India is also a major contributor to UN funds like the UN Democracy Fund that PM Manmohan Singh, US President George Bush and UN Secretary General Kofi Annan founded in 2005. India today is the second biggest contributor to the Fund to engender democratic values and processes.
India and united nation reforms
India has stressed on the importance of the United Nations as a strong international organization, which should reflect the contemporary global realities. India has been actively working with other like-minded countries for building support of UN membership for a meaningful restructuring and expansion of UNSC. Arguments have been raised that the United Nations Security Council still reflects the geopolitical architecture of the 2nd World War. Even though the number of countries that are members to the United Nations has increased from 113 to 193, the UNSC has been expanded only once that too in 1963 to add 4 non-permanent members. Nations from Africa find no place in permanent membership despite 75% of the UNSC work being focused there.
The Government of India has strongly put forward India’s case for permanent membership to the Security Council, which is based on its extensive contribution to the activities of the UN particularly the maintenance of international peace and security. So far India has taken part in 43 Peacekeeping missions with a total contribution exceeding 160,000 troops and a significant number of police personnel having been deployed. In 2014 India is the third largest troop contributor with 7,860 personnel deployed with ten UN Peacekeeping Missions.
India’s role in NAM
2018 marked the 68th anniversary of the Non-Aligned Movement. Created as an institution to counter the bipolar world order and give voice to much of the third world, the Non-Aligned Movement today remains as relevant as it was when it was founded. Today, 120 countries are are part of NAM and each of these countries represents a powerful third bloc on the world scene.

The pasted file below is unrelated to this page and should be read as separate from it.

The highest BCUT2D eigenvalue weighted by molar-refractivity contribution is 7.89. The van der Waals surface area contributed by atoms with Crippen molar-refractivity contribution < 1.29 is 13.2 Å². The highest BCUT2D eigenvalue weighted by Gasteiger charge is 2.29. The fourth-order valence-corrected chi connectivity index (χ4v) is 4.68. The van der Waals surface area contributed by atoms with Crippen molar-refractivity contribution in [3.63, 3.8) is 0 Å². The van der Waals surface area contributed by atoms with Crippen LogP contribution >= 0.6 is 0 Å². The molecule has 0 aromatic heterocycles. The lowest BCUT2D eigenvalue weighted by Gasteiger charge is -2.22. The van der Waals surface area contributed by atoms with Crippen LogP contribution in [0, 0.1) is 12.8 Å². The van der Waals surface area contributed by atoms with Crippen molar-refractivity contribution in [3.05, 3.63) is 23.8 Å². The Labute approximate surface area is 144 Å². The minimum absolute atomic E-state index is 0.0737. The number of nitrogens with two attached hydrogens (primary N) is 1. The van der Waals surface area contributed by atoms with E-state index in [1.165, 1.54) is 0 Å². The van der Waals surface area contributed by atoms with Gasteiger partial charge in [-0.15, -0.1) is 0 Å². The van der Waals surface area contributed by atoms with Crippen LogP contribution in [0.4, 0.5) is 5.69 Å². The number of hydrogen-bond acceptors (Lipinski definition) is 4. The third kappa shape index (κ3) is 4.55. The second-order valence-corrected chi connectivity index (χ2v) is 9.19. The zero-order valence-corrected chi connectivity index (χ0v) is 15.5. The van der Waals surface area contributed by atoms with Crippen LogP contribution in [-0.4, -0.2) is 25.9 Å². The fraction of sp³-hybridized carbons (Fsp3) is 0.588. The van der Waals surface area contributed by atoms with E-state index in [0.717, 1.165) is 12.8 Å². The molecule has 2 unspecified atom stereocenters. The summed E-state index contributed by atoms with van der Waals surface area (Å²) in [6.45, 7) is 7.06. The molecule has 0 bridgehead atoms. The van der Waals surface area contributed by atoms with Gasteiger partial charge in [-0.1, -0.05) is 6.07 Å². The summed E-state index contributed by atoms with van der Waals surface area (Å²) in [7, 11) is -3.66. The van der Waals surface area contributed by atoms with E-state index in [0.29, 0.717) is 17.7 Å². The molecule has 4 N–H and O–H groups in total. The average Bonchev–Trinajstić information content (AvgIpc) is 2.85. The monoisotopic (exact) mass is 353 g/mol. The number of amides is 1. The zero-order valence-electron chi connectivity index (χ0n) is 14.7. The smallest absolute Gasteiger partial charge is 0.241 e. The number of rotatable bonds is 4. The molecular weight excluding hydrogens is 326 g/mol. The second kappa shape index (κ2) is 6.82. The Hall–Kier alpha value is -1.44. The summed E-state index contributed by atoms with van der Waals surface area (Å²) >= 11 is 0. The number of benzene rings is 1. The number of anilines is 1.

India’s role in the formation and sustenance of the NAM has been immense. Pandit Jawaharlal Nehru, India’s first Prime Minister was not only one of the founding fathers of the Movement but, he was also the driving force behind the principles NAM came to stand for. In fact, ‘Non-Alignment’ itself was a phrase coined by India’s Ambassador to the United Nations, V.K Menon.
Nehru’s efforts towards NAM were shaped by his country’s experience as a newly independent nation free from colonialism, both of which contributed significantly to many other newly independent states joining india in the movement.
Simply put, India and Nehru were the driving force behind NAM, and voiced the concerns of newly-independent nation states that were actively being coerced and persuaded by the two Cold War powers to choose between two, different political and social orders. Instead, India and NAM proposed the principle of nonalignment and a country’s freedom to choose its fate while also highlighting the fact that multilateralism, non-violence and international cooperation was at the heart of resolving international disputes.
This purpose has endured even after the demise of NAM’s original raison d’être and can be established by India’s participation in the Group of Fifteen, an informal forum meant to increase cooperation on political, economic and security issues between the developing world and the developed world, including the former superpowers.
India today, is still a major actor in international politics and much of it today, is owed to Nehru’s contribution to India’s foreign policy in the immediate years after independence. The Non-Aligned Movement was one of India’s crowning policy successes and as the world moves towards a more multipolar world, the significance of NAM cannot be overstated.